Games as a conversation

Even if both paths lead to the same destination, they provide unique experiences

Have you ever noticed while playing a game that after a certain amount of time, you begin to get a feel for how the game is structured? You start to understand how the developers are thinking while they were creating the game, which lets you to some extent anticipate what you are supposed to do in certain situations without explicitly being told as such.

It’s a fascinating thing. When I start playing a new game, it kind of feels like attempting to talk in a language you’re not familiar with, but the more you play it, the more you begin to understand and the better you become at conversing.This conversational metaphor becomes particularly interesting in games with hidden endings or paths.

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Take Hollow Knight, per example, which contains multiple hidden endings. Throughout the game, you are told tidbits of information that hint towards there being something more for you to find, but until you actually finish the game, you can’t know for sure. You are expected to finish the game with the normal ending first in order to realize, or confirm, the existence of secrets.

To accomplish this, the developers attempt to steer you through the game using subtle nudges with art, characters and other methods towards the “standard” ending, while still leaving enough hints along the way to make you question if there is more to find.

It can feel like being guided by the omnipresent hand of the developers, constantly pointing you towards the exit, but if you get far enough away from the standard ending, the hand starts pointing towards the alternative exits instead.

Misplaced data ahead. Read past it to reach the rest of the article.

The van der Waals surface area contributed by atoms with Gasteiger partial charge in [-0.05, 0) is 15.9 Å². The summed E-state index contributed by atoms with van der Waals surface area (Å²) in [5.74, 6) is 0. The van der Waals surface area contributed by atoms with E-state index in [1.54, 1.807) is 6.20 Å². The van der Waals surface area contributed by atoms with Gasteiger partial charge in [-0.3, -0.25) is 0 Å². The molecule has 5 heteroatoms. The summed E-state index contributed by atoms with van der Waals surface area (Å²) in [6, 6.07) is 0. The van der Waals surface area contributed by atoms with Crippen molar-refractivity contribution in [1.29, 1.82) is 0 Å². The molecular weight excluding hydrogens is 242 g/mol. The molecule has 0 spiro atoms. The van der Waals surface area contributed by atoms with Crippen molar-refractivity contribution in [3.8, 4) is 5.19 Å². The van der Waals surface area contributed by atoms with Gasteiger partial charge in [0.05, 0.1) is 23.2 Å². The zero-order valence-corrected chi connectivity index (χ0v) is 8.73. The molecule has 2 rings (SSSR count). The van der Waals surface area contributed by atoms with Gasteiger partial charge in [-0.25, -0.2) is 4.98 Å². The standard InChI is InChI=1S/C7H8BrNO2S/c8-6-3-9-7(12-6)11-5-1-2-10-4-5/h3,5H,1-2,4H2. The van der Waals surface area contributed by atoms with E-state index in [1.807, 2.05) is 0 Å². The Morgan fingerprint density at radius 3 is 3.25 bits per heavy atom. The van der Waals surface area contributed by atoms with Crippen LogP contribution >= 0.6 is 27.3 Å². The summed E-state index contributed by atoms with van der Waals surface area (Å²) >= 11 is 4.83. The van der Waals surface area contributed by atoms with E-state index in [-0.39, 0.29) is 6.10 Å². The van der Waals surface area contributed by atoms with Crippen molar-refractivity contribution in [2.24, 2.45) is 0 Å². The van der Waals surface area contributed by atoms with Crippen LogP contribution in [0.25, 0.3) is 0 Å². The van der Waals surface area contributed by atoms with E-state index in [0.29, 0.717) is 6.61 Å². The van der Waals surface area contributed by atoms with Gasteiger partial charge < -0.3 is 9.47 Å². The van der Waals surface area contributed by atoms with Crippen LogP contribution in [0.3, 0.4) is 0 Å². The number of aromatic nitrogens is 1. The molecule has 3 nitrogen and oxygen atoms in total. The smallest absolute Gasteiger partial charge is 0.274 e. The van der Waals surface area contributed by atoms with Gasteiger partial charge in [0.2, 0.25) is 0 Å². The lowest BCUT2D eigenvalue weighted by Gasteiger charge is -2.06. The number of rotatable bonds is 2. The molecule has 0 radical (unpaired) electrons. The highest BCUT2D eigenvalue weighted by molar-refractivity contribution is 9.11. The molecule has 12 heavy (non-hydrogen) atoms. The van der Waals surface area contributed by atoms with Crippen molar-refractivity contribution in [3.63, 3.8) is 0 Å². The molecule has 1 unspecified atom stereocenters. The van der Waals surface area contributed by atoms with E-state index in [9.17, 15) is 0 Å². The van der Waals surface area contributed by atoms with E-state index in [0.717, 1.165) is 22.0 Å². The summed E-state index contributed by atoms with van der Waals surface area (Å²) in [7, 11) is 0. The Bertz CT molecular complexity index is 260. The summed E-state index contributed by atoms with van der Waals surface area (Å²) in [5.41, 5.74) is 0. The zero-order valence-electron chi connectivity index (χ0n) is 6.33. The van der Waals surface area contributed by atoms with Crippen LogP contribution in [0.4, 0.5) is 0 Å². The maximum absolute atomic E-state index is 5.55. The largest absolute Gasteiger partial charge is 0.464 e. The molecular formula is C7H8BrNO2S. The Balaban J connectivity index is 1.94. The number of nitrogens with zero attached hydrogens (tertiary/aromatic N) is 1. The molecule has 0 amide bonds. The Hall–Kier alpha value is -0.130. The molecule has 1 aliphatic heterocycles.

In this sense, you can say that games with multiple secret endings have multiple developer-intended paths, each of them resulting in a vastly different game experience, and each one enjoyable in its own right.

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Even games that don’t have multiple endings usually still have two developer-intended paths: the basic, story-driven path and the full exploration, 100% completion path.

Each of these paths can be a valuable experience, and when I find a game that I enjoy, I tend to do at least two play-throughs of it: one where I allow the hand of the developer to guide me or just do what I feel like, and one where I do everything possible in each section of the game before moving on. Not only does this extend how much enjoyment I get out of the games, but given that I often find entirely new things in my second playthrough, it doesn’t get old or stale. It also allows me to compare how much better I’ve gotten at the game compared to the first time I did the early sections.

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If you’ve not already adopted a multiple-playthough system, I encourage you to give it a try. Allowing yourself to just play a game as you like instead of trying to do 100% on your first playthrough is really relaxing, and can make a game feel much less stressful which makes them more enjoyable.

If you DO have a multiple-playthrough system, tell me about it!

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